What is ZIRP, and how did it impact the startup world?

If you’ve spent any time on the startup side of Twitter, you’ve probably seen the word “ZIRP” thrown around. Usually not in a positive way; often as a jab. But what is ZIRP?

ZIRP stands for “Zero Interest Rate Phenomenon,” and it refers to a stretch of time — most recently throughout the pandemic — in which the Federal Reserve sets interest rates around 0% and commercial banks are able to borrow money for next-to-nothing.  These banks want to find somewhere for this money to go — so it can, in turn, make them more money. For a few recent years, that meant a lot of new cash rushing into VC and startups.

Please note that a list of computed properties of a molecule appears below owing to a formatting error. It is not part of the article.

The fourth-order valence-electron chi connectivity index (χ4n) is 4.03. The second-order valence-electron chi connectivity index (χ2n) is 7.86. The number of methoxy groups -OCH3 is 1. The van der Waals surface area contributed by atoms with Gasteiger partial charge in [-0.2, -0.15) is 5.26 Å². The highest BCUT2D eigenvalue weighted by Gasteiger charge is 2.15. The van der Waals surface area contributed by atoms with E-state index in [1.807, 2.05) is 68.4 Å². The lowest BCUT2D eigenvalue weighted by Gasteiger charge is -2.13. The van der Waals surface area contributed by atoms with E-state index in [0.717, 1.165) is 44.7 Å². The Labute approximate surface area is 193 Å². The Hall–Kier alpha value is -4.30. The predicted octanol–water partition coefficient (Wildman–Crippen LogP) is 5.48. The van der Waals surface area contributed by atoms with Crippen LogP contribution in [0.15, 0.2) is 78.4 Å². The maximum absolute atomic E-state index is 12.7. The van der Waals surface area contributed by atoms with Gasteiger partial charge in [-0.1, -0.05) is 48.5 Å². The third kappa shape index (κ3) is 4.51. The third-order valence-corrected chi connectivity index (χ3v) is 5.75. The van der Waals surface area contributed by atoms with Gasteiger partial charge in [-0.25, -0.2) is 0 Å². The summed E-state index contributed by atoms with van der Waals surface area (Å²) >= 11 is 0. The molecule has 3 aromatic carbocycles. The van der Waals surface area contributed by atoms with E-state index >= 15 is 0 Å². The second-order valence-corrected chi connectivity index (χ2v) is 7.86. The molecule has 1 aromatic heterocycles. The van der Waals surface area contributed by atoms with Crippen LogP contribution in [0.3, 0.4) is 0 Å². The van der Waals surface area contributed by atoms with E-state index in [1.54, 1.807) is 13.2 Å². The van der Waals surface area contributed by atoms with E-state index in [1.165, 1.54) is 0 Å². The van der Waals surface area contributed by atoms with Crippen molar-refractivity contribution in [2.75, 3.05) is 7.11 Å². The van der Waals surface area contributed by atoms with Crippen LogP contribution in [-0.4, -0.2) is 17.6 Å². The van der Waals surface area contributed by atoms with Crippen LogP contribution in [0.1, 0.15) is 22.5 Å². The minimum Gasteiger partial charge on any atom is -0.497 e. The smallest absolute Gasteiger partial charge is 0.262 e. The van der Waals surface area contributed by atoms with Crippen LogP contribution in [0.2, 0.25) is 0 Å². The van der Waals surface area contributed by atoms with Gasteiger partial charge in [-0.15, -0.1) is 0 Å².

A rush of money for startups might sound like a good thing, but it’s never that simple. Handled incorrectly, too much money can be poison.

In this episode of Dalton + Michael, we’ll talk about some of the downstream side effects we saw during this stretch: an explosion of unicorns, a surge of new investors, and the impact it had on the way founders think. We’ll share the advice we gave YC founders to brace them for the future, and how some companies made the right move in the middle of an unusual/unsustainable moment. Michael and I aren’t economists, but we’ve seen some stuff; join us as we look back at how it all played out.

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